Babesia parasites are major hemoprotozoa in a variety of animals, and the infections cause great economic losses in the livestock or companion animal industry worldwide. In this study, using anti-B. rodhaini immune serum, we examined the immunogenic proteins of B. rodhaini, which is a rodent species of Babesia and has been used as an experimental animal model for other babesioses. Immunological analyses with the immune serum showed wide localization in the parasite body as well as around the surface of infected red blood cells and the existence of at least 15 antigens. In addition, 10 groups of immunoreactive cDNA clones were obtained from a B. rodhaini-cDNA expression phage library by the immunoscreening technique with the immune serum. It is hoped that these results will supply useful materials for the development of babesial subunit vaccines.
Monthly collections were made of all male and female ticks from 10 female cows (Bos taurus crosses) between 18 months and 4 years of age, once a month over a period of 12 months at monthly intervals at Qwa‐Qwa in the Eastern Free State province, South Africa, from May 1998 to April 1999. The most common species were Boophilus decoloratus Koch and Rhipicephalus evertsi evertsi Neumann. Rhipicephalus follis Donitz, R. gertrudae Feldman-Muhsam and R. punctatus Warburton were also present in fewer numbers. Cattle were ranked according to their degree of resistance to the total tick infestations. Tick numbers varied throughout the year on all individuals but some animals consistently tended to have either higher or lower numbers than the mean of the group. Tick burdens on cattle classified as having a relatively low resistance to tick infestations increased eleven-fold, compared to a four-fold increase on cattle with high resistance from August 1998 to April 1999. Thirty-two percent of the cattle in the total study group (n=10) carried 50% of the total tick burden. Farmers in the region can visually assess B. decoloratus and R. evertsi evertsi burdens, the most abundant tick species, and sell or cull the most susceptible cattle. This should eventually result in the direct improvement of the overall tick resistance of their cattle and will help in management and control of tick populations infesting their animals.
The in vitro culture of bovine Theileria orientalis sergenti and the suitability of the Bovine RBC-SCID (Bo-RBC-SCID) mouse model in-aid of parasite cultivation are herein presented. Viable parasites were successfully maintained in culture at low oxygen atmosphere (5% O2,5% CO2 and 90% N2) for one month requiring three subcultures. Supplementation of RPMI 1640 medium with 40% adult bovine serum (ABS) gave the most satisfying 4-14.5% increase in parasitemia. From all indications, parasites in ABS-supplemented cultures, and those obtained from Bo-RBC-SCID mice appeared viable and normal. The parasite-specific p33 gene fragment was amplified in Bo-RBC-SCID mouse blood samples obtained at 30 days post-transfusion. To our knowledge, present data represent the first reported long-term cultivation of T. o. sergenti in vitro in tandem with the in vivo Bo-RBC SCID mouse system.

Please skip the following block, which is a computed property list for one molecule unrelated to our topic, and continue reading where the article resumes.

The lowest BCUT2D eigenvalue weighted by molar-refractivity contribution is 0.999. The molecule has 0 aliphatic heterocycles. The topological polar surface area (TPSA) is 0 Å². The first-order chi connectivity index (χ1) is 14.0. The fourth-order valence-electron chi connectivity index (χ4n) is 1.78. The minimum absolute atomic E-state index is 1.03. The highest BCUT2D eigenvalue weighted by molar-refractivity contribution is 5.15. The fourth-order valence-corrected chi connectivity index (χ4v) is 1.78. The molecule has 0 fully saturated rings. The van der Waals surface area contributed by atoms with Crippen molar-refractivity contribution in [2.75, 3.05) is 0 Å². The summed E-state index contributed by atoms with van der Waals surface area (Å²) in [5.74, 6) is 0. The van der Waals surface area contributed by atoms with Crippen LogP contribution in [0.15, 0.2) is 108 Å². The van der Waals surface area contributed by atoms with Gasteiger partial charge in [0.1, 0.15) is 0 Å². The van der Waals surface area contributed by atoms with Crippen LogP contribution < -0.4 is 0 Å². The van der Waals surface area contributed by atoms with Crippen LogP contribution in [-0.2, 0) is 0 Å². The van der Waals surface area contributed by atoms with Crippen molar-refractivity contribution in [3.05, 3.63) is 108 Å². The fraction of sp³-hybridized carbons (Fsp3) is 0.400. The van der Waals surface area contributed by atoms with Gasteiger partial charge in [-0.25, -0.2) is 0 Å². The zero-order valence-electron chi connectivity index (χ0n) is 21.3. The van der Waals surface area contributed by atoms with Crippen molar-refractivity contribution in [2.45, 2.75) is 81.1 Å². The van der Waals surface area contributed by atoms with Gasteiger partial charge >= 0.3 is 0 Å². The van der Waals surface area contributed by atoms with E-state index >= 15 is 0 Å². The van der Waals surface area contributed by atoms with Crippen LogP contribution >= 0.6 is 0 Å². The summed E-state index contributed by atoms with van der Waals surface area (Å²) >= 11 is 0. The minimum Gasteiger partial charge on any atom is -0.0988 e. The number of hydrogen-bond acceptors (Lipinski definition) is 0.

The physical and chemical treatments for elimination of pathogens from human plasma fraction (HPF) are very important for transfusion therapy. In this study, we evaluated the safety by the sterile filtration, virus removal filtration, heat inactivation and alcohol treatment of human albumin fraction containing Babesia microti. Following treatments, mice were challenged infection to establish a model for detection of B. microti in HPF. We chose the same methods to process the globulin and albumin fractions, as with the treatments of the samples. As a result, we did not detect parasites in mice inoculated with all treated samples when Giemsa-stained thin blood smears from the challenged mice were examined for 51 days.
However, by immunofluorescent antibody assay, we found some parasites in the sample which had been filtrated by a sterility filter (0.2µm). This suggests that B. microti might be able to pass through the routinely employed sterile filter, and babesiosis might occur when the manufacturing process includes the sterile filtration only. It is suggested that blood plasma products which have been introduced with the multiple processes of virus removal and/or inactivation such as alcohol fractionation, pasturization, chemical treatment, virus removal filtration to their manufacturing process, might be safe against protozoa infections.